Hosting the French: Mastering Business Etiquette and Customs for Successful Hospitality!

Mayumi Folio
Mayumi Folio

The image of the French people as a country of individualism, fashionable and liberal. On the other hand, they are also assertive and are said to be the most pessimistic country in the world.

When entertaining French visitors from France in Japan, knowing French business etiquette will help to create a more relaxed mood.

This is an introduction to business manners and French customs that you should know when entertaining French people, who respect the depth of history and culture of other countries and have a very high sense of pride in their country.

We will also guide you on how to entertain French people based on Japanese cultural experiences that they will love, so if you have decided to entertain French people, this is a must-read for you.

This article is presented by the author, who has lived in France for 20 years, so you can learn about current French manners and customs based on his actual experience.

We hope you will find it useful for your business with French people.

French Business Manners

Here we introduce some basic French business etiquette that may come as a surprise.

French Greetings

The French greeting is “bis”, a greeting that involves kissing both cheeks alternately.

Of course, same-sex people of all ages will also biz.

Nowadays in After Corona, fewer people do biz, especially in the case of business, but we are back to the usual practice of basically having a biz with those who are close to you.

A kiss is a mutual kiss, but it is more like a “kiss” between cheeks when the cheeks touch.

The number of times the cheeks are touched varies from region to region: once, twice, three times, etc., but basically twice is the norm, with the frequency increasing as one moves south.

Although this is a rather difficult greeting method for Japanese people, rest assured that in most cases, biz people shake hands basically when they meet for the first time or with business partners.

When meeting for the first time in business, the greeting is generally a handshake. When shaking hands, look the person firmly in the eye, grasp the hand firmly, and say your greeting and name.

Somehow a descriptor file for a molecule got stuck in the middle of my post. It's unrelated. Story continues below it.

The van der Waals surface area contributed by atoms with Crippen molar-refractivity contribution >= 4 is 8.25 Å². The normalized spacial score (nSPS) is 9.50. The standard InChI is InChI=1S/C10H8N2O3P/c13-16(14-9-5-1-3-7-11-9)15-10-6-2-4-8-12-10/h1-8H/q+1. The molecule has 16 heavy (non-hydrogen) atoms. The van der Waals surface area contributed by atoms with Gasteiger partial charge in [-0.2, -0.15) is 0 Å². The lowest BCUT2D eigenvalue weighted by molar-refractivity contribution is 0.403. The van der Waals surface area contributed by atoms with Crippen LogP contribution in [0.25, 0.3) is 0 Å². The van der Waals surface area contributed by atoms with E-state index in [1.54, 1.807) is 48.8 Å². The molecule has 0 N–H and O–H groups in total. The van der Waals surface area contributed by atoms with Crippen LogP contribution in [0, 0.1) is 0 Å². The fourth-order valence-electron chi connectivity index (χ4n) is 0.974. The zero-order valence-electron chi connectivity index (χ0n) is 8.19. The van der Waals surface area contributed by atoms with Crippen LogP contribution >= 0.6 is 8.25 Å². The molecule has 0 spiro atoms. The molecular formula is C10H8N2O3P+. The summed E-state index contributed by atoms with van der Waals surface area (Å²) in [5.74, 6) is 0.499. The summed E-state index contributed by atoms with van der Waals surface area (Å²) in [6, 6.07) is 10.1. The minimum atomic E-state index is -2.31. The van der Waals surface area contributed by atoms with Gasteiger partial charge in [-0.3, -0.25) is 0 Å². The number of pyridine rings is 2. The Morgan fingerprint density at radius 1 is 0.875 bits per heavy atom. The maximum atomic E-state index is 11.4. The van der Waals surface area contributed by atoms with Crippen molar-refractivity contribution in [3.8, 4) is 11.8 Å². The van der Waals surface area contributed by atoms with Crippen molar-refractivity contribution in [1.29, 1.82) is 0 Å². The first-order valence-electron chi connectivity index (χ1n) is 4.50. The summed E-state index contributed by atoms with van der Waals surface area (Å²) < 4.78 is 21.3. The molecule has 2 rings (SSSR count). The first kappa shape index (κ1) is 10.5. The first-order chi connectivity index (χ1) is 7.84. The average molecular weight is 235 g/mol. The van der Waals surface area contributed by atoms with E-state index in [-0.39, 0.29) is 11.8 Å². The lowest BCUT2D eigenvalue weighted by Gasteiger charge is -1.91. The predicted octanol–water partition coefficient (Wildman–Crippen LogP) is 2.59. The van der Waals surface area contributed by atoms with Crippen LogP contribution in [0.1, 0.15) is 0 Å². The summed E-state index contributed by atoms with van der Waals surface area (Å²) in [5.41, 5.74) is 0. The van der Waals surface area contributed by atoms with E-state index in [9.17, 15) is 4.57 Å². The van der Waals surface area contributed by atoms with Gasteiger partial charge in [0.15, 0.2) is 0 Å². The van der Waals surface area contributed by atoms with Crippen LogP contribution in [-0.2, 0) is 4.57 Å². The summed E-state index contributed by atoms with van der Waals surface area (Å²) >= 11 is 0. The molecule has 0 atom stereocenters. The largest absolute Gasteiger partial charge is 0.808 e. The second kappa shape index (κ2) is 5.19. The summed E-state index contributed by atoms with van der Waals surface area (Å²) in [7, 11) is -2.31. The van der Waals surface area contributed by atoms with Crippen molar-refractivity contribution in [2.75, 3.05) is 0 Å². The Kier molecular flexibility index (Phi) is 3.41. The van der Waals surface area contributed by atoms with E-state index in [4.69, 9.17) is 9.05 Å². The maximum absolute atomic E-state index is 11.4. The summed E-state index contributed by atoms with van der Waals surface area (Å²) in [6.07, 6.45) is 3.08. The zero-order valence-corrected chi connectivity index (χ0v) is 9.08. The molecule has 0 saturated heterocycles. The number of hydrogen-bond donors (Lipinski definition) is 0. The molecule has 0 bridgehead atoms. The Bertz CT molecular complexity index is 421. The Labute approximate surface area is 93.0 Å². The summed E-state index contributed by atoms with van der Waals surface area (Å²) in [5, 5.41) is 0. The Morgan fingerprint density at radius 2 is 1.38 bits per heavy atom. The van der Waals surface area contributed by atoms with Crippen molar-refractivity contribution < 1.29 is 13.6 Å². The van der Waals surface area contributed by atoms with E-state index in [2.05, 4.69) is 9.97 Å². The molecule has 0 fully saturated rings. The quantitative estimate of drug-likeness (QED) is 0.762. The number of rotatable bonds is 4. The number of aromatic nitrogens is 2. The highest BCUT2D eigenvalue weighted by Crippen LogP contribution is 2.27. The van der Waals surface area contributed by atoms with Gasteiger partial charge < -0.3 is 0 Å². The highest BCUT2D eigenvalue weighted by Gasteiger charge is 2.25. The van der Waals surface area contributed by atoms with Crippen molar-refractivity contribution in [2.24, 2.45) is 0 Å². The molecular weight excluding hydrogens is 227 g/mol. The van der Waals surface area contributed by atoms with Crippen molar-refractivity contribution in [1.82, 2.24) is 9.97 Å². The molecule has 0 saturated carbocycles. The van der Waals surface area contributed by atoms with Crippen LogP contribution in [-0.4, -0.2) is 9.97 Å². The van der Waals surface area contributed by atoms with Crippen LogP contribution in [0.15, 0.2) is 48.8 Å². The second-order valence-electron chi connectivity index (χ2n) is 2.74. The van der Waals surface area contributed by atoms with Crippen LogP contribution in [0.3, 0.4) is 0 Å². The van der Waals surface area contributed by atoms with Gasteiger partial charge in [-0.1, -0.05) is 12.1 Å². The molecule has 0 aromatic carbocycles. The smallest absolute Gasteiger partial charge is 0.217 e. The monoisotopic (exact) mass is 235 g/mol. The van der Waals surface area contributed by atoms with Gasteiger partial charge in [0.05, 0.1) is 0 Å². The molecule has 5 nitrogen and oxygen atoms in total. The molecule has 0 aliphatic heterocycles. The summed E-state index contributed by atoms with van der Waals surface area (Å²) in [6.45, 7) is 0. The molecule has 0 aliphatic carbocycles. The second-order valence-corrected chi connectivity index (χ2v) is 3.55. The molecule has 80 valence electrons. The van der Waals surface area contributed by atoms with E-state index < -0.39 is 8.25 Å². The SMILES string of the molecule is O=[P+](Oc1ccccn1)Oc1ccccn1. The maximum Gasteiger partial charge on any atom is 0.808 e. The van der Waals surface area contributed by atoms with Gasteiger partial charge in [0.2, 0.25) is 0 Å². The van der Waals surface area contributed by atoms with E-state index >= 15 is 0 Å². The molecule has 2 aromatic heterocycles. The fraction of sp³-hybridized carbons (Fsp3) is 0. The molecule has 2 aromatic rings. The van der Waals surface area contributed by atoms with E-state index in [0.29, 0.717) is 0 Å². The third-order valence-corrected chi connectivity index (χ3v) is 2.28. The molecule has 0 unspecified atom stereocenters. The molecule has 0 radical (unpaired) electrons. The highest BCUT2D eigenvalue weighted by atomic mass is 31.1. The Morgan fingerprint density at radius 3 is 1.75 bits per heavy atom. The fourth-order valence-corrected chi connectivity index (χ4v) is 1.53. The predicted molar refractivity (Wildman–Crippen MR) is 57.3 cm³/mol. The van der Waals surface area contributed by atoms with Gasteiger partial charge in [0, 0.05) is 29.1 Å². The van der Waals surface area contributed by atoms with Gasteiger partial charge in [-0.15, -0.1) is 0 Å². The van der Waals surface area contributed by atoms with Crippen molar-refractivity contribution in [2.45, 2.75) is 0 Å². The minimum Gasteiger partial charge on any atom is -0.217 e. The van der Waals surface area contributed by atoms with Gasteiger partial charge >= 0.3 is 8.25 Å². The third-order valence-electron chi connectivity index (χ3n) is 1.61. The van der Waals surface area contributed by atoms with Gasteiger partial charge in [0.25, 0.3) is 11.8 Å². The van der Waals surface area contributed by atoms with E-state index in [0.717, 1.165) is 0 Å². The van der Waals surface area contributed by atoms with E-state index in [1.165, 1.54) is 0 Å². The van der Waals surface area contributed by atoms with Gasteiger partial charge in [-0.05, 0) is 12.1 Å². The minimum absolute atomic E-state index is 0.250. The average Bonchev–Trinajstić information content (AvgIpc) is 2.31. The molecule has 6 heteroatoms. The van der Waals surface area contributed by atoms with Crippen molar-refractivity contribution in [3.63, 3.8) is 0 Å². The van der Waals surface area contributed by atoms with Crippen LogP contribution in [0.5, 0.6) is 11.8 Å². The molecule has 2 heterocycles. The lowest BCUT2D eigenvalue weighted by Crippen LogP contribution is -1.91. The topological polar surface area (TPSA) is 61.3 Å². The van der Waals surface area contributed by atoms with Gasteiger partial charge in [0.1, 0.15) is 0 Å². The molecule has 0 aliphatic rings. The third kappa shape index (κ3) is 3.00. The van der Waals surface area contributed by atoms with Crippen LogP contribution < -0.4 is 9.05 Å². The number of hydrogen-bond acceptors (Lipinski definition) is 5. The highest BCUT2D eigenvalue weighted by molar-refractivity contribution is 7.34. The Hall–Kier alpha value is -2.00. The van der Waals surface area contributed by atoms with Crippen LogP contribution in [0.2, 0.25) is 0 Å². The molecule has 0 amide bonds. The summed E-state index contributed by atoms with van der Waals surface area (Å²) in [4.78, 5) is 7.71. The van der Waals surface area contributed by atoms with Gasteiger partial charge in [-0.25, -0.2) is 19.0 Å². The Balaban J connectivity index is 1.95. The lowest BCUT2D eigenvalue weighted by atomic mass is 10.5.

However, if you have met someone many times or have developed a friendship with them through work, bizing them makes the greeting more natural and approachable.

They say it is very sad for French people not to biz in greeting even though they are very close to each other.

If a French person has come to Japan and spent a lot of time with you, many people do the biz to show their appreciation, especially when you say goodbye.

If this is the case, please do not be shy to respond with your biz.

French sense of time

Some French people are extremely loose with their sense of time, while others are more precise, but on the whole, they tend to be more relaxed than the Japanese and consider appointment times as a guide.

In France, there are many demonstrations and strikes, and public transportation is completely unreliable, so tardiness for that reason is common.

Therefore, it is important to tell the other person the reason why you are late if you are late, as many people are very tolerant and say, “If you are late, it is no problem if you have a reason.

However, there are many people who are clumsy in the second half of the project as far as progress is concerned, so it is sometimes best to check in with them around the time of the deadline.

If communication or reporting tends to break off in the middle of a meeting, do not miss a deadline.

The French look you in the eye and talk to you.

Always look French people in the eye when greeting them, but also in conversation.

It is very important to look the other person in the eye when speaking, so although the French will stare at you with a great deal of eye contact, do your best not to be outdone and look them in the eye when speaking.

Looking away or looking elsewhere while speaking is considered rude and “not focused on the conversation with you,” making it difficult to gain credibility, no matter how great the content.

Also, if you keep looking away, you are often perceived as lying or saying something awkward.

When conversing with French people, be sure to look them in the eye.

The French respect vacations.

France, which has the world’s highest number of annual vacation days, averages 145.0 days per year for a 38-hour work week.

And, depending on the position, there are 4 to 8 weeks of paid annual leave.

French people, who believe that the most important thing in life is to “enjoy a vacation,” take vacations no matter how packed their work schedules are.

Be especially careful in the summer months of August, when French society as a whole is not moving, as it is next to impossible to communicate about work at this time of year and you will be perceived as a rather rude person.

No matter how packed our schedules are, we usually receive emails that say, “I’m on vacation from this date to this date, so please don’t contact me,” and if we both receive such an email, we avoid contacting each other while on vacation.

If you work with French people, you should accept this feeling because they do not feel guilty about taking vacations at all like Japanese people do.

Difference in Customs between Japanese and French

Here we introduce some of the differences in thinking and customs between the Japanese and French in order to avoid misunderstandings and problems in business.

The French don’t apologize.

The French do not apologize.

Even if they are at fault, many people make lots of excuses and cover it up.

C’est pas ma faute” and “C’est pas grave” as the French say.